NFL

The Absolute Worst Pro Sports Franchise

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That would be the Cincinnati Bengals, who not only suck in the NFL, but in the hearts and minds of their would-be fans. ESPN has used fan feedback to generate "The Ultimate Standings," rankings for teams in MLB, the NHL, NBA, and NFL. The traits include "bang for the buck" (revenue from fans divided by wins), fan relations, ownership, affordability, and more.

Out of 118 teams ranked, the Bengals came in dead last. What's interesting is that the Bengals are also recent recipients of one of the most profitable municipal leases in history, including a brand-new taxpayer-funded stadium from which all proceeds go into the teamowners' pockets. In other words, even with a horrible team and slumping ticket sales, the owners can still make money. Even the Cincinnati Enquirer, a ludicrously boosterish newspaper, is getting cynical.

NEXT: License to Grow Pot?

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  1. Yes, the Bengals suck. But what does it say about the rest of the NFL that they’re the only team that’s hired a black coach this year (and one of only three that has a black coach, period)? That the only place a black coach can find employment is in the very, very bottom of the barrel?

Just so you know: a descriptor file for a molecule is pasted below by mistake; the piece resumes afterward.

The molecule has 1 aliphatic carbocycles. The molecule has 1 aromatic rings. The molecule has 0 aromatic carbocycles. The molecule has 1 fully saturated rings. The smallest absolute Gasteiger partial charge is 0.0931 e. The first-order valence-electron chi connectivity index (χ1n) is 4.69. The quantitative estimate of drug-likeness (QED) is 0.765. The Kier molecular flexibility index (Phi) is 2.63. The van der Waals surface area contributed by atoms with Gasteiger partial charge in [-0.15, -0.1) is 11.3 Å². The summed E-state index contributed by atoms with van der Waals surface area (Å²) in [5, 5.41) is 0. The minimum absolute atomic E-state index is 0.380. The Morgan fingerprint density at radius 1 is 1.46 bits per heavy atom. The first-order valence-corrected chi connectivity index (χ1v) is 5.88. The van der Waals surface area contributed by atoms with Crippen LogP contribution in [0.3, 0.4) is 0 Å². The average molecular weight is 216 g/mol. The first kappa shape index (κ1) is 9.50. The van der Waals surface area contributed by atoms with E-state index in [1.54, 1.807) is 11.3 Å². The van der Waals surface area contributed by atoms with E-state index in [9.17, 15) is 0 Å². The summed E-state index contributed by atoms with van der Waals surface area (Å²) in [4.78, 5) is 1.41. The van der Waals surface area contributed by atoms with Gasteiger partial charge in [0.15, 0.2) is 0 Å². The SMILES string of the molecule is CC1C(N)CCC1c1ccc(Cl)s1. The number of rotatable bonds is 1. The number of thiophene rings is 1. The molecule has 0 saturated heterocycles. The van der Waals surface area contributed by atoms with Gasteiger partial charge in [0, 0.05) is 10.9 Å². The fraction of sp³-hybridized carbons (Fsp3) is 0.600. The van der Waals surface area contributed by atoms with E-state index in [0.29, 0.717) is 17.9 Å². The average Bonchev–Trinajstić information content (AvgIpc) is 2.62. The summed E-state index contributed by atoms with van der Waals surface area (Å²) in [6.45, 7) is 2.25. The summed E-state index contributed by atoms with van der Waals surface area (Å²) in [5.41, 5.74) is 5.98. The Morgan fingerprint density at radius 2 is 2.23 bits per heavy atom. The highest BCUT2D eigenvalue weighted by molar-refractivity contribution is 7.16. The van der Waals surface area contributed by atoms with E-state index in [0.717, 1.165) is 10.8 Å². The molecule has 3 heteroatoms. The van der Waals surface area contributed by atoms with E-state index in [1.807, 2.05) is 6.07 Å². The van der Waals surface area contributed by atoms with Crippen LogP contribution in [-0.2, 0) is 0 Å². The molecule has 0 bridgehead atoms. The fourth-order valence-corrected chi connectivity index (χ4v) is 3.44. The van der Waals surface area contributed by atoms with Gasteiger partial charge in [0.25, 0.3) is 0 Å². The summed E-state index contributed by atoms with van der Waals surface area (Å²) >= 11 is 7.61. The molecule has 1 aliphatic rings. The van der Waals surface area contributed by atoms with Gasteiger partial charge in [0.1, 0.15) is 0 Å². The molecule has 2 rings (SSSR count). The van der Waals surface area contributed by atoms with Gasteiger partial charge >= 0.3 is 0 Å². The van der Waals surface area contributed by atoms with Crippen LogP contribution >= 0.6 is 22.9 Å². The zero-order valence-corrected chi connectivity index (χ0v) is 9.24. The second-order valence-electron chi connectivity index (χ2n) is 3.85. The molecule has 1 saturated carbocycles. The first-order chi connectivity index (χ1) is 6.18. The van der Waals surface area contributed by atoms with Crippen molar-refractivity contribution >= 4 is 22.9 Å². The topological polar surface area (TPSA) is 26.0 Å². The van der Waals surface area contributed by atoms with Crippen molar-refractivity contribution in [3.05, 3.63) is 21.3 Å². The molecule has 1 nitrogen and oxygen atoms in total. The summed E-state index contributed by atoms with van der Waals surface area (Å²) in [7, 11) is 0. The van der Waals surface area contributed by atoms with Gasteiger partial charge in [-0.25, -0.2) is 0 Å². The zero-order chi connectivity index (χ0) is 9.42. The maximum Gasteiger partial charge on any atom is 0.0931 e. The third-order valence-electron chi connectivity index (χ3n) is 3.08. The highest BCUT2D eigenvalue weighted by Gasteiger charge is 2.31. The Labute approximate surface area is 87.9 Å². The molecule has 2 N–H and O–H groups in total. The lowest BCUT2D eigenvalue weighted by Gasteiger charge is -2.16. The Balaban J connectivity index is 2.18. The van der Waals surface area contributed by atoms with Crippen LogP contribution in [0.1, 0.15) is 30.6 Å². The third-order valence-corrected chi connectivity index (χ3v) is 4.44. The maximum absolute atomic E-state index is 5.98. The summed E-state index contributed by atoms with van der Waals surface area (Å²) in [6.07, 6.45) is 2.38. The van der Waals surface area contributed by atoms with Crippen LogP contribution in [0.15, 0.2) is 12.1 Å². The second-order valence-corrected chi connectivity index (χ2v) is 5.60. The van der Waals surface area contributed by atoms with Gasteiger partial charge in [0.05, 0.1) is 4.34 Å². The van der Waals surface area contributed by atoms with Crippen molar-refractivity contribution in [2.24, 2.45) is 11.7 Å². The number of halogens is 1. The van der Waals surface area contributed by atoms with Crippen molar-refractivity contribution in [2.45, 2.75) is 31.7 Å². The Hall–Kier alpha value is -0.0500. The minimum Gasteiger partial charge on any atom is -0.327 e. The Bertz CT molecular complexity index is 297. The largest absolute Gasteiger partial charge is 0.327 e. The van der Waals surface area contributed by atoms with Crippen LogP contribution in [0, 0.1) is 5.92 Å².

2. 3 Black coaches in the NFL is about 1 in 10 which is very close to the percentage of Blacks as in the general population. Isn’t that what it’s all about, Eric? I should think you would be thrilled! NFL head coaching “looks like America”.

    Now that little pesky little problem of not enough white players in the NFL and NBA.

    Gimme a break.

  3. One in 10 might be close to the population of blacks in America, Steve, but it ain’t nowhere close to the population of blacks playing in the NFL. If you’re going to draw comparisons, draw the correct one.

  4. Steve – I also have a problem with the whole notion that all of our institutions should “look like America.” By that logic, if any ethnic group wants to increase its chances of having its members become professional athletes, or be admitted to Harvard, or become a CEO, all it has to do is propagate faster than other ethnic groups. Like all other forms of “social engineering”, it is utterly ridiculous. When will we reach the point in this country where merit is merit and nothing else really matters?

  5. There’s only 1 Asian player in the NFL (not counting the Samoans & Tongans, who are “Pacific Islanders”).

    (Dat Nguyen of the Cowboys.)

    Where is Johnnie Cochrane when we need him? Asians should sue.

    Tony Gonzalez & Jeff Garcia are the only Latinos. Are the Gramatica brothers Latinos?